What to do to get you teenager to clean their rooms consistantly!!! Step 1

Renee - posted on 03/01/2015 ( 27 moms have responded )

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It's all about winning control, and they want it. So GIVE IT TO THEM! If you follow these steps exactly, magic will happen.
First lets get your mind in the right place...Who's house is it? Yours (no brainer),
Who's room is it? YOURS. (the room falls in the confines of the house) sooo..

Step #1 - YOU clean your child's room perfectly. No food under the bed, all glasses and trash gone!! Everything in its place, smelling great, all close hung up. drawers neat and shoes put away. Bed made, blinds open to let the light in. Read the comments below for rest of the instructions...
Step #2 - Put a key lock on your child's door.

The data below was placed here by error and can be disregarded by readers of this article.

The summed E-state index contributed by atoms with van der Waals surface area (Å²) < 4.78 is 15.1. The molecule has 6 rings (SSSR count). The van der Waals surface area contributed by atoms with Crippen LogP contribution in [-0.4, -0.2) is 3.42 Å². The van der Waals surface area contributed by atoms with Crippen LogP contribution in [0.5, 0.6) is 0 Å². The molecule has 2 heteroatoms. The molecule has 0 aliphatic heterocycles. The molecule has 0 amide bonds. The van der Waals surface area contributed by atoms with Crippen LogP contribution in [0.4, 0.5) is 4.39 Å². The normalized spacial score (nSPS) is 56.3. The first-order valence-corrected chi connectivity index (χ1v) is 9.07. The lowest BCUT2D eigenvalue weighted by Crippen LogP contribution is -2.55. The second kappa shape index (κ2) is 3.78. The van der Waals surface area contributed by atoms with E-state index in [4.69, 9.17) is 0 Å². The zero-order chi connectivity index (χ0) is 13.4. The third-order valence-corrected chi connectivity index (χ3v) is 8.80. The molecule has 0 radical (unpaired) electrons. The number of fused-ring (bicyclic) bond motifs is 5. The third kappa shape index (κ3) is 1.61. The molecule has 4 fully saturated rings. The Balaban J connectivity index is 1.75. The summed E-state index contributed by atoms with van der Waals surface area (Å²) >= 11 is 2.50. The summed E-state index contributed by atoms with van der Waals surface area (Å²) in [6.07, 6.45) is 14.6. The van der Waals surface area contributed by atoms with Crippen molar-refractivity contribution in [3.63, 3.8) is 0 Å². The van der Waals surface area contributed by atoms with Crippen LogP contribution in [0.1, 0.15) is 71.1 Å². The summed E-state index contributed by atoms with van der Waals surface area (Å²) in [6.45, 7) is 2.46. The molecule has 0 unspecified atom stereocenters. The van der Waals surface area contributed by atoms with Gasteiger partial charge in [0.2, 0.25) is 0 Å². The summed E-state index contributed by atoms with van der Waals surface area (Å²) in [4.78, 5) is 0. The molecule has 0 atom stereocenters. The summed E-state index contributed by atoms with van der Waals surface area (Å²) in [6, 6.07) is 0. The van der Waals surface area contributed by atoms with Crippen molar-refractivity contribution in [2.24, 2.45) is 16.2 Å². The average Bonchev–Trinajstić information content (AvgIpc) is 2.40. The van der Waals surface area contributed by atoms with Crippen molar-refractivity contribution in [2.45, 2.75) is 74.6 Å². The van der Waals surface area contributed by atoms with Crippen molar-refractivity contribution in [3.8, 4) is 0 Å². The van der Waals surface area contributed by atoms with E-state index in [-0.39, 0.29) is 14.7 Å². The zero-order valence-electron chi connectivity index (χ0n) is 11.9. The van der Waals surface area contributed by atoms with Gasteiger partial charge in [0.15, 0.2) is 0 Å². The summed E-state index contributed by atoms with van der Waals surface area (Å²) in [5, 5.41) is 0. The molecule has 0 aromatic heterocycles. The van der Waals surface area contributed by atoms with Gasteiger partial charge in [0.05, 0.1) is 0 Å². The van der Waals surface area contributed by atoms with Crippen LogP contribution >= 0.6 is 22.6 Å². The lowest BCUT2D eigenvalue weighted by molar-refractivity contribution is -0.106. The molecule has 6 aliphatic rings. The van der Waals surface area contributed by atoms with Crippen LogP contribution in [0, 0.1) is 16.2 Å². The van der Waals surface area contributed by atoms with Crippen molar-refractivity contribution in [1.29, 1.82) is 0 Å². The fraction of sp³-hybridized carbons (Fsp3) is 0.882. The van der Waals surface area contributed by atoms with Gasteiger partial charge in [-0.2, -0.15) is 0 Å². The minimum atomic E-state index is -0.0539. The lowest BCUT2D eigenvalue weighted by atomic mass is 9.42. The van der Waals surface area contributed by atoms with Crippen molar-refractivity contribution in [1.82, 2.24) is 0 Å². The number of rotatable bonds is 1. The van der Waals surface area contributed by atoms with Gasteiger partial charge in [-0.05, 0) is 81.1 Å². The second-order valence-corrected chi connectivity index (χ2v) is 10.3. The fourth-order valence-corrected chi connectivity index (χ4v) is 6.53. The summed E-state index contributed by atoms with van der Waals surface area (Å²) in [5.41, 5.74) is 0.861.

Step #3 - (this is a BIG ONE, BUT STAY WITH ME!!) Apologize to your child for putting so much pressure on them to keep their room clean!!( you need to say this sincerely and in a loving understanding tone. (Now here is where is gets really good). Tell them you understand that going to school and hanging with friends and after school activities are very stressful and you certainly DIDN'T MEAN TO PUT THE STRESS of having to clean up a room and make the bed and put clothes away. So they no longer have to worry about this. Give them a sleeping bag and a pillow and let them set it up IN THE HALLWAY.(not the sofa or anyone else's room) And say " you no longer have to worry about dealing with you're room, that You, their parent will handle it for them UNTIL THEY TELL YOU THEY ARE READY AND TRULY WANT THE RESPONSIBILITY OF HANDLING A FULL BEDROOM!!" Tell them that you will UNLOCK the door for 5 mins in the morning so they can choose the clothes they want for that day. All they have to do is fold up their sleeping bag in the morning and put their dirty close in the hamper or laundry basket. No matter how they beg, hold out for at least 3-5 days. Once you do let them back in, let them know if it gets too much they can always have the sleeping bag back. THE BALL IS IN THEIR COURT, THEY HAVE ALL THE CONTROL OVER HANDLING THEIR ROOM OR NOT. They deserve a nice room but it is a PRIVILEGE not a gimme. it works every time ;)